Saturday, 13 July 2013

Sidney Sussex monuments and
links with Christ Church Cathedral

The coat-of-arms of Frances Sidney Sussex at the Porters’ Lodge in Sidney Sussex College, Cambridge (Photograph: Patrick Comerford)

Patrick Comerford

The coat-of-arms of Frances Sidney (1531-1589), Countess of Sussex, can be seen throughout Sidney Sussex College, the Cambridge college to which she gave her name and where I am staying for the next week.

But there are a number of monuments throughout Christ Church Cathedral, Dublin, with similar heraldic devices that show how closely the life of Frances Sidney Sussex was intertwined with events in Dublin and in the cathedral during the Tudor period.

Frances Sidney Sussex was the sister of Sir Henry Sidney, and in 1555 she married – as his second wife – Thomas Radclyffe (1525-1583), Viscount FitzWalter, who became Lord Deputy of Ireland in 1556 and who succeeded his father as the 3rd Earl of Sussex in 1557.

Sussex was Lord-Lieutenant of Ireland during the Tudor period and a leading courtier. He arranged the marriage of Queen Mary Tudor and Philip II of Spain, and in 1556 she appointed him Lord Deputy of Ireland. On his arrival in Ireland he set to the shiring and plantation of Queen’s County (Laois) and King’s County (Offaly), which he named after Mary and Philip.

In 1559, he took part in the coronation of Queen Elizabeth, and he returned to Ireland the following July as Lord Lieutenant. In 1562, he took a personal interest in restoring Christ Church Cathedral, Dublin, after the south wall and vaulted roof of the nave collapsed.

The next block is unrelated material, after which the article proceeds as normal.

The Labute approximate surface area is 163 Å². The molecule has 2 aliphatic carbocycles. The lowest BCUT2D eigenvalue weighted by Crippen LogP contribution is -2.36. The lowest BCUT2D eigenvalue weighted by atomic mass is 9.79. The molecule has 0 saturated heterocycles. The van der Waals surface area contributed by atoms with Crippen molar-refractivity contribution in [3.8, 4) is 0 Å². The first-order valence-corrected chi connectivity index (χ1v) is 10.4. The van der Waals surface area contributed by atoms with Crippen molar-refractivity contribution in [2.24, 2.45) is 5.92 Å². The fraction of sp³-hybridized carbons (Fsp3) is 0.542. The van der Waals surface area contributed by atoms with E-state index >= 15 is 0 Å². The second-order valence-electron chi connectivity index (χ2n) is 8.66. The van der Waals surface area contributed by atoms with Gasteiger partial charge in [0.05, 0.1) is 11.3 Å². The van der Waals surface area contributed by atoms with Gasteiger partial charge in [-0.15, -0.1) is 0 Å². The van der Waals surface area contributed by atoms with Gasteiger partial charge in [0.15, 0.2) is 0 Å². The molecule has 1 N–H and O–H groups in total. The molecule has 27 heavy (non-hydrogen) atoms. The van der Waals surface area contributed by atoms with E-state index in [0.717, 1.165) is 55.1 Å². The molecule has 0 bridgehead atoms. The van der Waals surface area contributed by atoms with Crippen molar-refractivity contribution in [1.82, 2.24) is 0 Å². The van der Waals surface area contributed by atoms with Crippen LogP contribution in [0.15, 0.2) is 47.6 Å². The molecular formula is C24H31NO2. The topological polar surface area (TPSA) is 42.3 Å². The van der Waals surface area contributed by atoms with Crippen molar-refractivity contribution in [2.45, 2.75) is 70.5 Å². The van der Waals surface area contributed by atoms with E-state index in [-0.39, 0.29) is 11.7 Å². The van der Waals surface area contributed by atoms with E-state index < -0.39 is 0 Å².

The monument erected in 1891 recalling Sussex’s rebuilding of the south wall of Christ Church Cathedral in 1562 (Photograph: Patrick Comerford, 2013)

A monument on the south wall was assembled in 1891 using rediscovered fragments of carved text recording the role of Lady Frances’s husband in that Tudor restoration in 1562. It reads:

The•Right•H
onorabl[e]•t:he E[a]r
l•ofSvssex L•Levtet
this•wal•fel•d
own•in•An:1562.
The•bilding
of•this wal[l]
was in An 1562


Sussex returned to England in 1566, and became Lord Chamberlain in 1572. Thomas died in 1583 and his widow Frances died in 1589. They had no children, and in her will Lady Sussex left £5,000 and other bequests to found a new college at Cambridge “to be called the Lady Frances Sidney Sussex College.”